He that spoke with tongues of Jesus, he that for His sake gave all his belongings to the poor and died for Him, was His disciple; of that there could be no doubt. No outer sign was necessary.
And yet an outer form did come to be needed for the whole community. In the first period of its development Christianity existed as a sect (heresy). The metamorphosis from sect into Church was a very gradual process.
Step by step the Christian sect separated itself from the Jewish Church. By slow degrees it emerged from its obscurity into publicity. But it was only in the reign of Constantine that the transformation was completed. At first it was a sect, and nothing but a sect. No one thought of leaving the Jewish Church. All shared in the public worship of the Church and were subject to the public discipline. But the community lived its own life hidden from the public gaze.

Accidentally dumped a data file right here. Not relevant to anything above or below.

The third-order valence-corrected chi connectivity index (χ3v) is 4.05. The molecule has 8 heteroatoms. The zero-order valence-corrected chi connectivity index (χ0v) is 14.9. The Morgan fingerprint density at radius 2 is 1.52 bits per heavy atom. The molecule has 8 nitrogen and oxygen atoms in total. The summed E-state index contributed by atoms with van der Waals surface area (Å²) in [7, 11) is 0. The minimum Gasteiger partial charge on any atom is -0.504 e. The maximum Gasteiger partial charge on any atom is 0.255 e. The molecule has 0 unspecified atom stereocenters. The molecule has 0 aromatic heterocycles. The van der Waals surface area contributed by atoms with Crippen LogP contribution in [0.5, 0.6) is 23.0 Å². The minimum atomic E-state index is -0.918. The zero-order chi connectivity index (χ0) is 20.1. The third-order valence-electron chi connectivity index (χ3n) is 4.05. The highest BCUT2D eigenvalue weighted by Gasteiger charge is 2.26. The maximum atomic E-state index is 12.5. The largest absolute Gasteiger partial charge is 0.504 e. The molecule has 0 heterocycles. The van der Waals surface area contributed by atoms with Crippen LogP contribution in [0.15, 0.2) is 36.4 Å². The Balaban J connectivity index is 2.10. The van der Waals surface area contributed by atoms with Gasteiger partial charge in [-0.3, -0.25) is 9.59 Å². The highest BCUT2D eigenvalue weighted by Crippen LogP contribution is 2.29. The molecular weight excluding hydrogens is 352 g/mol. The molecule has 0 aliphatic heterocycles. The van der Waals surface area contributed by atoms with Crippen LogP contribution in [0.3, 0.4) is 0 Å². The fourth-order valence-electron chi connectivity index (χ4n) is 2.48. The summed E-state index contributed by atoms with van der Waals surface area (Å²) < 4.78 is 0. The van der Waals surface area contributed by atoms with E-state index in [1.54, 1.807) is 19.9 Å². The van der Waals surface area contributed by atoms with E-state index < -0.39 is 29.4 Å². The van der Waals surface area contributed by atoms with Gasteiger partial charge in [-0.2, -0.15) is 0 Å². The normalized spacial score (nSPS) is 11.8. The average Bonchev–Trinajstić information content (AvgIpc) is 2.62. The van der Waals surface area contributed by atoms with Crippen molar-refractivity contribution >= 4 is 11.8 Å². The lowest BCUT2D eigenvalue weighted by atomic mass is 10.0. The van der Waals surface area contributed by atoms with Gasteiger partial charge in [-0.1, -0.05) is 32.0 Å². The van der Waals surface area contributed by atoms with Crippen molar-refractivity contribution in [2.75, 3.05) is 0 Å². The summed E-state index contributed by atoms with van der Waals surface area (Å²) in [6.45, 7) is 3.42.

The earliest services of the Christian Church were secret conventicles, meetings in the house
of a friend with closed doors. We need but read the closing words of the Gospels, or the 15th chapter of the Acts, if we want proofs of this. Even the missionary work of the apostles was in part secretly carried on, and Jesus Himself had said, “ Whatsoever ye have spoken in darkness and that which ye have spoken in the ear in closets." Secret assemblies then such were the meetings at which the Spirit was given, at which the prophets prophesied, at which “all things were in common,” and every meal a Supper of the Lord. Punishment and imprisonment, even death itself, were the inevitable
nevitable consequences of any appearance in public. They ventured forth, it is true, again and again, but again and again they met with stern repression. For the Scribes in the Sanhedrim aimed at nothing less than the complete extinction of the sect. It was this policy of coercion which forced the Christians into the position of revolutionaries both in Church and State. We Christians of to-day should ever remember that our earliest forefathers were sectarians, like the Anabaptists in the time of the Reformation, and that they only managed to exist by constant opposition to the State Church.